“We are celebrating and giving away N bitcoins to our fans! Just transfer 0.01 BTC to the wallet below and we’ll return 0.1 BTC!” That’s what an average cryptocurrency scam looks like.
Of course, once you’ve transferred your cryptocurrency to the specified wallet, no one is going to pay you back. Those who posted the tweets were just scammers looking for easy money (and it’s rather hard to catch them; bitcoin provides some degree of anonymity). Who is going to fall for that? Actually, a lot of people — if the scam is presented to them by someone they trust.
A short history of Twitter cryptocurrency scams
Cryptocurrency scams first came to light when scammers pretending to be Elon Musk, CEO of Space X and Tesla, claimed to be giving away Ethereum for whatever reason, be it the launch of the new Space X rocket or the production of yet another Tesla car.
Elon Musk uses Twitter quite a lot for PR and communication, and he has more than 20 million followers. The scammers created accounts that borrowed his avatar and his name, as well as similar Twitter handles (say @elonmask instead of @elonmusk). Then, using these accounts, they replied to his original posts, promoting fake giveaways so that they looked like they came from Musk himself — unless, of course, you were paying close attention.
The technique worked, and cryptocurrency scams started gaining momentum. At some point, Twitter even started preemptively banning accounts that changed their name to Elon Musk.
Scammers then moved on to exploiting other Twitter celebrities such as Bill Gates, Pavel Durov (creator of vk.com and Telegram), Vitalik Buterin (creator of Ethereum cryptocurrency), and more. They also used bots that shared spam links, following other fake accounts, and producing retweets and likes to promote those cryptocurrency scams. Researchers from Duo Security discovered a large network of these bots that were following, liking, and retweeting each other.
At some point, scammers started hijacking verified accounts, using them to increase their posts’ persuasiveness. When yet another Ælon Müsk announced yet another crypto-giveaway, it looked significantly more convincing if verified accounts commented positively on it, claiming to have received their bitcoins. For example, recently hacked accounts include ones belonging to the Indian consulate in Frankfurt and to a consulting company called Capgemini.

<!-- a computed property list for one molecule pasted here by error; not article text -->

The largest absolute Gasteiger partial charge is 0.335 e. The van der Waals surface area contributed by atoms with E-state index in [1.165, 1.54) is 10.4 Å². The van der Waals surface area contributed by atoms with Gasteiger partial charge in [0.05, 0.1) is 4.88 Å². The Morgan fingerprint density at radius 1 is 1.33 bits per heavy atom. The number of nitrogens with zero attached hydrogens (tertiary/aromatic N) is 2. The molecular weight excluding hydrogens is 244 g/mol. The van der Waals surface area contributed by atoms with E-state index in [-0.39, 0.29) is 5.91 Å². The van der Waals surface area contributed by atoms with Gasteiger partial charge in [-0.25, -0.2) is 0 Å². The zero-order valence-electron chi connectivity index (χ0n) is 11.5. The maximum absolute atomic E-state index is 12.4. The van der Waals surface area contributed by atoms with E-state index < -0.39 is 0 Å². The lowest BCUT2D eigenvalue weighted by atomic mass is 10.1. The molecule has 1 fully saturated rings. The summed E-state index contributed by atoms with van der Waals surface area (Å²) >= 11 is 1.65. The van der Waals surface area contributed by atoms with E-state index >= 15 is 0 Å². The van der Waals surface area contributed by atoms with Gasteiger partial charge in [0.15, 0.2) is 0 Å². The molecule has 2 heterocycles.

Some scammers tried renaming other hacked verified accounts to look like Elon Musk (using letter “o” in Cyrillic or similar to keep Twitter from noticing and banning them) and using them to announce cryptocurrency scams and to add to the scams’ legitimacy.
The latest tech: Ads from verified accounts
In this stage of the cryptocurrency scam evolution, perpetrators began replacing tweets with Twitter ads posted in the name of verified (but fake) accounts of the sort discussed in the previous section. It makes sense: Twitter ads have no comments, so there’s no way to warn potential victims.
And now, cryptocurrency scammers have gone even further. Their latest technique makes those scams even more convincing. Recently, they hacked Target’s Twitter account — but instead of posting a normal tweet (which would be spotted quickly by Target’s employees and followers), the scammers decided to run an ad promoting their cryptocurrency scam.
It looked really convincing:
- It was an official ad;
- It was from Target’s official, verified account.
Target is unlikely to be the last victim of this kind of attack, so stay alert and don’t trust any cryptocurrency giveaways, no matter who’s promoting them.
Update, November, 15
Just as we predicted, Target was not the last victim: Somebody has compromised the Twitter account of Google’s G Suite collaboration and productivity apps and used it for the very same purpose, publishing ads for yet another cryptocurrency scam.
It’s also noteworthy that people from communities not related to IT and tech are starting to see cryptoscams as well. Malefactors have hacked the Twitter accounts of an Italian tennis player, cosmetics store The Body Shop, a Spanish university sports team, and many more.
That brings us to another piece of advice. If you have a Twitter account (especially a verified one), take the time to think about its security: Make sure that you have a long and unique password and that you’ve enabled two-factor authentication. You can read more about how to set up Twitter securely in this post.